In 2020, Apart was tasked with the complete overhaul of the Mobile Application for the City of Luxembourg (VDL).
Alongside the modernisation of the graphical interface, we had the chance to develop a state of the art backend infrastructure that allowed us to provide the end users with an increase in information.
One of the challenges we faced with the backend development of the VDL Mobile application was the requirement to access a complex ecosystem of remote services while still maintaining a high level of performance for our users.
Not only did the services have a diverse set of output formats and structures but we also had passive services that only served a static file and others that provided a more dynamic API. Some services allowed us to query single elements, others only returned a list of elements without an option to filter and sort them. A couple of services had information updates almost in realtime and others had the same data for multiple days.
As those services were managed by multiple entities, there was a high possibility that some services could eventually become unsuitable over time, have some kind of downtime or would simply not be available in the future.
Based on those challenges, we started our analysis about the software features that we would need to develop for this project and we found 3 main points that would require special attention.
Having multiple output formats and data structures required some kind of abstraction layer between the remote data and the application data. This abstraction should automatically convert the needed information into the best possible data type and sanitise the content by performing complex checks.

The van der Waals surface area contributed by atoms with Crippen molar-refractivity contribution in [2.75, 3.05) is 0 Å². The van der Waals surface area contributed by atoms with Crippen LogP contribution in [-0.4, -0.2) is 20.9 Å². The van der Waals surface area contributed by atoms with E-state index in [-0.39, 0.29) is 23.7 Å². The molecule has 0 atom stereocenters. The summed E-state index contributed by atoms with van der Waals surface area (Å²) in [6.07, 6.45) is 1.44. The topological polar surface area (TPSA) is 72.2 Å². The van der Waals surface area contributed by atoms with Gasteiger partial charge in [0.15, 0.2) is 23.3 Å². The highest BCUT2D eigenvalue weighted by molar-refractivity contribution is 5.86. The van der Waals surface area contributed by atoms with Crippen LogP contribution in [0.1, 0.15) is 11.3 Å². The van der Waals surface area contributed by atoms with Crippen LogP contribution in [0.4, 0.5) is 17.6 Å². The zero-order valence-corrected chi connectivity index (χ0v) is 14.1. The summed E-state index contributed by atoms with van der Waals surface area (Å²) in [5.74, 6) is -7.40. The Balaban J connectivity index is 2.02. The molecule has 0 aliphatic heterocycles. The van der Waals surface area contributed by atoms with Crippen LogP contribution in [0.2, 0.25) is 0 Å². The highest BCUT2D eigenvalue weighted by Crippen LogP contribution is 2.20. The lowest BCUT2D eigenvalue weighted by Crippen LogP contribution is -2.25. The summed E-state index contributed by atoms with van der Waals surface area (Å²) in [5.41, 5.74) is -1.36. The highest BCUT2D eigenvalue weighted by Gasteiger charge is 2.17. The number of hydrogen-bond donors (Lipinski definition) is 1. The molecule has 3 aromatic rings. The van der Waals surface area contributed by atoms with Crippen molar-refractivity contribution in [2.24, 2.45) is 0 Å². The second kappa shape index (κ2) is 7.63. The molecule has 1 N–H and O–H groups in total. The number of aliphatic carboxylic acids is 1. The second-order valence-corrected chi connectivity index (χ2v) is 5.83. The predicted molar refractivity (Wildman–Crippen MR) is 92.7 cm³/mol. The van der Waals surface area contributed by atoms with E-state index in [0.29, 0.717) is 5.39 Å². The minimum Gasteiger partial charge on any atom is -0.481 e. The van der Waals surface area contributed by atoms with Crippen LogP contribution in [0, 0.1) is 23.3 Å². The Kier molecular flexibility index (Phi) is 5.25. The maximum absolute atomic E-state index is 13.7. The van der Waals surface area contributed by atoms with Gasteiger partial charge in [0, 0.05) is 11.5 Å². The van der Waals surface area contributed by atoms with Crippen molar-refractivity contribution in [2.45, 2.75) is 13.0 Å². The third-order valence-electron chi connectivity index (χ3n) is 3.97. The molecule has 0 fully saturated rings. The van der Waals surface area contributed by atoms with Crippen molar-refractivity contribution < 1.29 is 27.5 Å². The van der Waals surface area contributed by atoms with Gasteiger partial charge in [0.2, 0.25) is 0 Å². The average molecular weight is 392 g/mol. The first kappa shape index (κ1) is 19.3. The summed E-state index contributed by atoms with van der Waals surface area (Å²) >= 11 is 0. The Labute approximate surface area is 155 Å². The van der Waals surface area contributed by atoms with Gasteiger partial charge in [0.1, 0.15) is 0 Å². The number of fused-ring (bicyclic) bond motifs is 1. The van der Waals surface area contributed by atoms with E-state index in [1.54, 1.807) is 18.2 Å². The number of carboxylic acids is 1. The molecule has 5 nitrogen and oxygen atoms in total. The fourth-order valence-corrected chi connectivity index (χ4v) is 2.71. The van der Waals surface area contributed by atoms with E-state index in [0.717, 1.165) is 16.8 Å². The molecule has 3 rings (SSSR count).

From the start of the project, we expected that we would require some kind of cache to smooth out the performance impact about having multiple remote services running on different infrastructures.
But because some services had real time or close to real time information, a more advanced system would be required.
Dealing with abstractions and caching while cross processing information from multiple services can be overwhelming. We would need a way to simplify the interactions to both reduce code size and speed up development.
To solve the main issues pointed out by our analysis, we developed the idea of an abstraction layer between the database storage, the remote services and our developers. We call it a Datasource.
The Datasource controls the flow of information between the remote service and the application stack and automatically stores a cached version on a local database when needed. It ensures that the application developers always get the same format of data, whatever the source of the information is.
Example of a Datasource call:
$data = Datasource::request("serviceA", ["query"=>"a"])
In the scenario where we are still in our cache window, the Datasource returns the pre-formatted data from our local database. This skips the round trip to the remote service and increases performance dramatically.